Not everybody would be willing to commit so much time and energy to an unpaid venture, but then not everybody believes as passionately as Lewis in the transformational power of debate. Lewis’s first introduction to debate was at school, an East London comprehensive, where he remembers his science teacher ‘dragging him’ to the staff room to talk to the teacher in charge of the ESU-run debate club, suggesting his talkativeness might be a boon.
‘I didn’t know anything about it,’ says Lewis, ‘except that you stood up and had an argument.’ What did appeal to the sports-mad teenager, however, was the competitive aspect. ‘I was fascinated that our school would not just debate internally but against other schools – that was the bit I really enjoyed.’ Hooked, he made rapid progress and was selected for the first team who, as a result of winning the ESU/TESCO Debate Challenge for state schools in inner London, soon found themselves at Buckingham Palace being introduced to Prince Philip.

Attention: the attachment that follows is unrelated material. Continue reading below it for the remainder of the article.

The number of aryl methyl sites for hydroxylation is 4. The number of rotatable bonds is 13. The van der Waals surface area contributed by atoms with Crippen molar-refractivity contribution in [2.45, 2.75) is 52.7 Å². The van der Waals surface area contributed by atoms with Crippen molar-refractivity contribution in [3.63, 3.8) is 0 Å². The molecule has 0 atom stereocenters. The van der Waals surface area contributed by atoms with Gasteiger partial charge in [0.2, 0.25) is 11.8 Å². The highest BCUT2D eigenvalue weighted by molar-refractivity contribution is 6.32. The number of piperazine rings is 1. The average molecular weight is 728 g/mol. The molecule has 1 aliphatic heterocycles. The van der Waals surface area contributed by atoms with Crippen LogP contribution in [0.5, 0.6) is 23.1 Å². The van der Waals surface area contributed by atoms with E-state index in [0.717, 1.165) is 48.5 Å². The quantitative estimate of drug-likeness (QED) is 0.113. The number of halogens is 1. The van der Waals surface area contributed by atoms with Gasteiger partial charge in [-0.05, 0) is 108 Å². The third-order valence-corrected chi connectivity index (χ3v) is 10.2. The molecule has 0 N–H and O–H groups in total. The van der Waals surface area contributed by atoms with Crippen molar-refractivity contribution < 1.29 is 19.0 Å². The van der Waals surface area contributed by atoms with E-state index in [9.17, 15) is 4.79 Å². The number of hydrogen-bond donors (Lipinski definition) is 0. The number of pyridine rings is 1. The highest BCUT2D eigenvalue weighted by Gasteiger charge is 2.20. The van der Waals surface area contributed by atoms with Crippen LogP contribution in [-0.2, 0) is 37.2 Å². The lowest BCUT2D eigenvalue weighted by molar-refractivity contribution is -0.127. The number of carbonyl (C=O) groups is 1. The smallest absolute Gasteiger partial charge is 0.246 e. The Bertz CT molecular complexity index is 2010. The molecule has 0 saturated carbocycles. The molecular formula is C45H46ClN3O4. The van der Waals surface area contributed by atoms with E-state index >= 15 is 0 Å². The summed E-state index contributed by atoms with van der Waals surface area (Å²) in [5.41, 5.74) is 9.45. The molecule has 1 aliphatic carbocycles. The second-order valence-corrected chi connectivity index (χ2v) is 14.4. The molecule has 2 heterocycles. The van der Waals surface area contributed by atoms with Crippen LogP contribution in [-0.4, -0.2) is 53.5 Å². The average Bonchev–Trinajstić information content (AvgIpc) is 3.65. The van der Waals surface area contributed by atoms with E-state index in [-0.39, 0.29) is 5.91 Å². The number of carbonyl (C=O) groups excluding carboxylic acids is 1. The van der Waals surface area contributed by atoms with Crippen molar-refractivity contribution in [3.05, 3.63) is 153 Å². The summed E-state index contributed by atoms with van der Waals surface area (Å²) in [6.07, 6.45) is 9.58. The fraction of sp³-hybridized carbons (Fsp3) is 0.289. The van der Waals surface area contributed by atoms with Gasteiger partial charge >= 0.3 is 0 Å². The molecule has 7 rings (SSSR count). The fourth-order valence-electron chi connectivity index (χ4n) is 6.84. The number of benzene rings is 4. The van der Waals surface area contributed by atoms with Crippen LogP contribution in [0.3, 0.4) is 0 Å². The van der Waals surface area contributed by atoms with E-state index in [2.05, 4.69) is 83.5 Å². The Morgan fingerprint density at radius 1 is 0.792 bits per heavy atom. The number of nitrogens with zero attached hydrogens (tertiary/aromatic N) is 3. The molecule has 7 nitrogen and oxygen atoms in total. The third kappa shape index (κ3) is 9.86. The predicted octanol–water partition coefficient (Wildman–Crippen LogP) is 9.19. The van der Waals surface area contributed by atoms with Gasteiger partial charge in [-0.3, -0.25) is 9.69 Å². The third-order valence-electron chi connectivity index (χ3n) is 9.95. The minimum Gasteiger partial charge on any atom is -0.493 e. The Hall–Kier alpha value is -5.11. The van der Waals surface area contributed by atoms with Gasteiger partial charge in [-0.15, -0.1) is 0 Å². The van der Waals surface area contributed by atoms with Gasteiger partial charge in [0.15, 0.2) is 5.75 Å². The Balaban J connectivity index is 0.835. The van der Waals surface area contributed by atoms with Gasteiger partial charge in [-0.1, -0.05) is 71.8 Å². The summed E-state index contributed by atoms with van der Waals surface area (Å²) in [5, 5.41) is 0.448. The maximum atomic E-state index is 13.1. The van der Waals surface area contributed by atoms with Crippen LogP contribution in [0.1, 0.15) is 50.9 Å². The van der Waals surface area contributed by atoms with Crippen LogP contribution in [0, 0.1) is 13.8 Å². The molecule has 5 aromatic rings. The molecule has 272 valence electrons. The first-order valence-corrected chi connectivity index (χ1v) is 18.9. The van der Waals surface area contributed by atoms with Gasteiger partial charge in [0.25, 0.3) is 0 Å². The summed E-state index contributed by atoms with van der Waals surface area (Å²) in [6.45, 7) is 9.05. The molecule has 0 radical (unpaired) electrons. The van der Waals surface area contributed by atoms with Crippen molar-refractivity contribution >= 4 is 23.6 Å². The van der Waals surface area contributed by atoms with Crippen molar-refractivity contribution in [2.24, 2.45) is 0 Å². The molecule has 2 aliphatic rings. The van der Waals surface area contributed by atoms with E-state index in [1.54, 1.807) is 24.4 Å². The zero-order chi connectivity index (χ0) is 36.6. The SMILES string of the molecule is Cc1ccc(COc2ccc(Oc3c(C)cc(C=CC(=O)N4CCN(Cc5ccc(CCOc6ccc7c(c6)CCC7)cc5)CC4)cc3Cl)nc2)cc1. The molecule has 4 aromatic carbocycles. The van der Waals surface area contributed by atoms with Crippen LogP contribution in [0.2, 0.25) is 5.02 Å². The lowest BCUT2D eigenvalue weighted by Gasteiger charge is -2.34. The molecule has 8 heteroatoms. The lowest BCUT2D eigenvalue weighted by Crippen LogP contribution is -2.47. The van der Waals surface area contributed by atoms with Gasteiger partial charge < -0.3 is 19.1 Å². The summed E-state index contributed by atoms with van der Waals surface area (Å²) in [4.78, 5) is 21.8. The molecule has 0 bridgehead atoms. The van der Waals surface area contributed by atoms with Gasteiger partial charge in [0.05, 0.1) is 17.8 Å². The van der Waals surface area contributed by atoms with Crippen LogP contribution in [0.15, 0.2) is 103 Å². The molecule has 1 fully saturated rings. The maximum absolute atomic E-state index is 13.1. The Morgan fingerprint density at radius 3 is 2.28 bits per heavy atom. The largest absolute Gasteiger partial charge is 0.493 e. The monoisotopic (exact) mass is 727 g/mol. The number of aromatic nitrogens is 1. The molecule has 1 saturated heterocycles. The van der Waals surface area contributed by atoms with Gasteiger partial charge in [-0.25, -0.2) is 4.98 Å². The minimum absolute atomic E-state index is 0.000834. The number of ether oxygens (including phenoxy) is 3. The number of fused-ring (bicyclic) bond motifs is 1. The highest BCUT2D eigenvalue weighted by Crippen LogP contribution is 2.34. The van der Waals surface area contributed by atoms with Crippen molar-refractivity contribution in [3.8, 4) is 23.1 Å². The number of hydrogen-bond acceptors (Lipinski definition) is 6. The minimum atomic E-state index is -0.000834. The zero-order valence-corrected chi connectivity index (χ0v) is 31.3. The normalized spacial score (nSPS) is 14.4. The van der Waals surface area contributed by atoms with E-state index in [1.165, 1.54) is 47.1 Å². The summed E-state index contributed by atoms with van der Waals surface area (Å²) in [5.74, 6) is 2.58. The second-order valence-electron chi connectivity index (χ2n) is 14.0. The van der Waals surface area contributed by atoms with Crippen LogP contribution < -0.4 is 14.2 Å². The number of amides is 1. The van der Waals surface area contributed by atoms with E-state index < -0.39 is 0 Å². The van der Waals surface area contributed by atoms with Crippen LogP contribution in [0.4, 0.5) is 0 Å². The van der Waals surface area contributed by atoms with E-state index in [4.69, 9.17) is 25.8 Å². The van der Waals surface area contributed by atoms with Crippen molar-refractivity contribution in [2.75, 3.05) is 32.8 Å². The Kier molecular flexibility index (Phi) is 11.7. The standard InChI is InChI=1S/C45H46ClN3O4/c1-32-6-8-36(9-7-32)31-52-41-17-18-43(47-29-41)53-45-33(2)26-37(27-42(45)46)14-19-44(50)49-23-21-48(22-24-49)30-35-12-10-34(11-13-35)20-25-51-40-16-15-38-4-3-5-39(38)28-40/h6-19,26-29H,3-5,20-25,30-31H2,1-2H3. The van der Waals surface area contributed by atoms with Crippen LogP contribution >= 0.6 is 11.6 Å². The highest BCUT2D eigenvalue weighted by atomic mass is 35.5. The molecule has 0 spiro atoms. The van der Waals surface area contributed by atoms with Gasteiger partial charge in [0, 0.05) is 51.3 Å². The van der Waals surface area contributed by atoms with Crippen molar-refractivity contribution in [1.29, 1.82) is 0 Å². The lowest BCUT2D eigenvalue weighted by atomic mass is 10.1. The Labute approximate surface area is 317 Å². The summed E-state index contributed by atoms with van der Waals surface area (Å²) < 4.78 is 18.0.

More national contests followed before Lewis tried out for and won a place on Team England, an experience he now credits with influencing his successful application to Oxford University, his choice of subject (Philosophy, Politics and Economics) and his idea that he might want to be involved in public policy campaigns in some way. ‘All of a sudden my debating partner and I were spending more time with our debating peers than we were with our school friends, partly because we were going to competitions every Saturday but also because they were interesting people. Particularly among the private schools we visited, there was an expectation that everyone would apply for Oxbridge – it made us raise our game.’
They were spending more time with university students too, debating against them and then socialising with them afterwards. ‘You start to learn more about university life, and to think more deeply about what you might want to study,’ says Lewis. ‘I think debating pushes you to think laterally about the world and your place in it – it requires you to be a self-starter.’